James Nares, Untitled, 1995, oil on enamel on wax paper, 36 × 24 inches. Courtesy Paul Kasmin Gallery.
There is a Japanese visual art in which the artist is forced to be spontaneous. He must paint on a thin stretched parchment with a special brush and black water paint in such a way that an unnatural or interrupted stroke will destroy the line or break through the parchment. Erasures or changes are impossible. These artists must practice a particular discipline, that of allowing the idea to express itself in communication with their hands in such a direct way that deliberation cannot interfere.
The resulting pictures lack the complex composition and textures of ordinary painting, but it is said that those who see well find something captured that escapes explanation.
This conviction that direct deed is the most meaningful reflection, I believe, has prompted the evolution of the extremely severe and unique disciplines of the jazz or improvising musician.
—Bill Evans, Improvisation in Jazz
James Nares played in a band or two, but today his improvisations are usually solos, and they take place on canvas or paper. But the art he practices is very much akin to the art of musical improvisation, as described by master musician Bill Evans. It is an art perfectly trained, disciplined, and rigorous in its improvisation. It is an art with roots in the Japanese techniques cited by Evans and in the exquisite classical jazz stream which Evans himself navigated by stellar reckoning.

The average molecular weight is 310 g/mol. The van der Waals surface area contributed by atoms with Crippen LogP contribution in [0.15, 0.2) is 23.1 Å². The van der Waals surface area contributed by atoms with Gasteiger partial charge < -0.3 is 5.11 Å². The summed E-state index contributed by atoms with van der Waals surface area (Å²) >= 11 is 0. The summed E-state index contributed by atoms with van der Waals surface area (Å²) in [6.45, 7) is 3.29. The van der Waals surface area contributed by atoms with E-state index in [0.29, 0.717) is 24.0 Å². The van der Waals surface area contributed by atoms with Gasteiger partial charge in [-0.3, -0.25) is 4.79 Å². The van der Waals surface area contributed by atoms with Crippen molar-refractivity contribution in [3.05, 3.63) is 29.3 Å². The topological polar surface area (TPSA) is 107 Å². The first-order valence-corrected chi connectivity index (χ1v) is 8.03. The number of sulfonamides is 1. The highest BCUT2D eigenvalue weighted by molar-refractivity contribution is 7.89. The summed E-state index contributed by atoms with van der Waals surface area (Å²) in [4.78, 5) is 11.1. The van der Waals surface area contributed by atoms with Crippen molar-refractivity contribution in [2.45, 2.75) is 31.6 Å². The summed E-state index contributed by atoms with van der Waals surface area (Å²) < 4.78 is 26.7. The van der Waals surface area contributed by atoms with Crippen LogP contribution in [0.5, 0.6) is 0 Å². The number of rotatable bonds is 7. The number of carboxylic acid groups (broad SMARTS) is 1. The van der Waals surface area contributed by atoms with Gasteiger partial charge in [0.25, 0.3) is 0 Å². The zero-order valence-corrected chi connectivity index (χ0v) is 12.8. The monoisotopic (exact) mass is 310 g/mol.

As popular music has become more and more a matter of rote and superficial fashion, the deep music of musicians like Evans, Miles Davis, John Coltrane, and Thelonius Monk seems even more precious and magical. And in painting and the visual arts a similar erosion of craft and a marketing-driven dismissal of tradition have resulted in a facile, fashion-trend practice of art, leaving us few practitioners of the difficult and sublime.
The work of James Nares, however, has evolved in one continuous stroke over nearly 20 years, without concern for “movements,” acquiring a mastery of movement, of rhythm, harmony, and gesture that speaks directly to the conscious without the mediation of context.
It’s hard to practice a rigorous, classical, independent art today, but the results achieved by Nares are serenely profound and crucially beautiful.